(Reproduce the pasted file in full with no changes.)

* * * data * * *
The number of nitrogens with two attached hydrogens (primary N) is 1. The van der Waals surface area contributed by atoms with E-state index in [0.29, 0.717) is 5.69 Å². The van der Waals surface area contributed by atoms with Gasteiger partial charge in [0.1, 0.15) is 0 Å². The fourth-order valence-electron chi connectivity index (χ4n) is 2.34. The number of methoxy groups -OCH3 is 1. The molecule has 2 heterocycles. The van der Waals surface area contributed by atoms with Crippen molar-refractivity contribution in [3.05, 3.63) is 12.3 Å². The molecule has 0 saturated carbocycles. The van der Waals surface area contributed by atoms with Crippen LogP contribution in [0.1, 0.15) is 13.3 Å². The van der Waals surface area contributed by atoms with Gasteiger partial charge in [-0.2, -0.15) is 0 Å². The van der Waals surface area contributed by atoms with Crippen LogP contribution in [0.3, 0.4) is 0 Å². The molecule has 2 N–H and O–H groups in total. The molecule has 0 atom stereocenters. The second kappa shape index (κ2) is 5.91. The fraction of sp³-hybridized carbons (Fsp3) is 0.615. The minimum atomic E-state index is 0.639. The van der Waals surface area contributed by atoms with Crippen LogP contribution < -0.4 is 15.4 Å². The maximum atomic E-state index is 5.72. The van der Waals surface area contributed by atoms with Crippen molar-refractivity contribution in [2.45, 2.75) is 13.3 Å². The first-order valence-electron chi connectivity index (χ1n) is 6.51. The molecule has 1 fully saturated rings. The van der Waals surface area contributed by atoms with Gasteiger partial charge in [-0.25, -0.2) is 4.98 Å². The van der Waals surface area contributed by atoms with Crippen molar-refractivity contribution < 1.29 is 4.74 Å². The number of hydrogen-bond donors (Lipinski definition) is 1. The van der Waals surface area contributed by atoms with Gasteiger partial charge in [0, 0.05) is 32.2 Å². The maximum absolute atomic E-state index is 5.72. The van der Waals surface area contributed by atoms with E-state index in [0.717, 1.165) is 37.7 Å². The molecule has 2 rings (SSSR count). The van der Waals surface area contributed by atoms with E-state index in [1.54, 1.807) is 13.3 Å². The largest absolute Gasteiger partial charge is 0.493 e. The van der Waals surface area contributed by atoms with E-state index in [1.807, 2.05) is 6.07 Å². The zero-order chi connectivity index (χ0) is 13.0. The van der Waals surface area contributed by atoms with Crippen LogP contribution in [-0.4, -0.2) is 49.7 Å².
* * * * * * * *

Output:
The number of nitrogens with two attached hydrogens (primary N) is 1. The van der Waals surface area contributed by atoms with E-state index in [0.29, 0.717) is 5.69 Å². The van der Waals surface area contributed by atoms with Gasteiger partial charge in [0.1, 0.15) is 0 Å². The fourth-order valence-electron chi connectivity index (χ4n) is 2.34. The number of methoxy groups -OCH3 is 1. The molecule has 2 heterocycles. The van der Waals surface area contributed by atoms with Crippen molar-refractivity contribution in [3.05, 3.63) is 12.3 Å². The molecule has 0 saturated carbocycles. The van der Waals surface area contributed by atoms with Crippen LogP contribution in [0.1, 0.15) is 13.3 Å². The van der Waals surface area contributed by atoms with Gasteiger partial charge in [-0.2, -0.15) is 0 Å². The van der Waals surface area contributed by atoms with Crippen LogP contribution in [0.3, 0.4) is 0 Å². The molecule has 2 N–H and O–H groups in total. The molecule has 0 atom stereocenters. The second kappa shape index (κ2) is 5.91. The fraction of sp³-hybridized carbons (Fsp3) is 0.615. The minimum atomic E-state index is 0.639. The van der Waals surface area contributed by atoms with Crippen LogP contribution < -0.4 is 15.4 Å². The maximum atomic E-state index is 5.72. The van der Waals surface area contributed by atoms with Crippen molar-refractivity contribution in [2.45, 2.75) is 13.3 Å². The first-order valence-electron chi connectivity index (χ1n) is 6.51. The molecule has 1 fully saturated rings. The van der Waals surface area contributed by atoms with Gasteiger partial charge in [-0.25, -0.2) is 4.98 Å². The van der Waals surface area contributed by atoms with Crippen molar-refractivity contribution < 1.29 is 4.74 Å². The number of hydrogen-bond donors (Lipinski definition) is 1. The van der Waals surface area contributed by atoms with Gasteiger partial charge in [0, 0.05) is 32.2 Å². The maximum absolute atomic E-state index is 5.72. The van der Waals surface area contributed by atoms with E-state index in [0.717, 1.165) is 37.7 Å². The molecule has 2 rings (SSSR count). The van der Waals surface area contributed by atoms with E-state index in [1.54, 1.807) is 13.3 Å². The largest absolute Gasteiger partial charge is 0.493 e. The van der Waals surface area contributed by atoms with E-state index in [1.807, 2.05) is 6.07 Å². The zero-order chi connectivity index (χ0) is 13.0. The van der Waals surface area contributed by atoms with Crippen LogP contribution in [-0.4, -0.2) is 49.7 Å².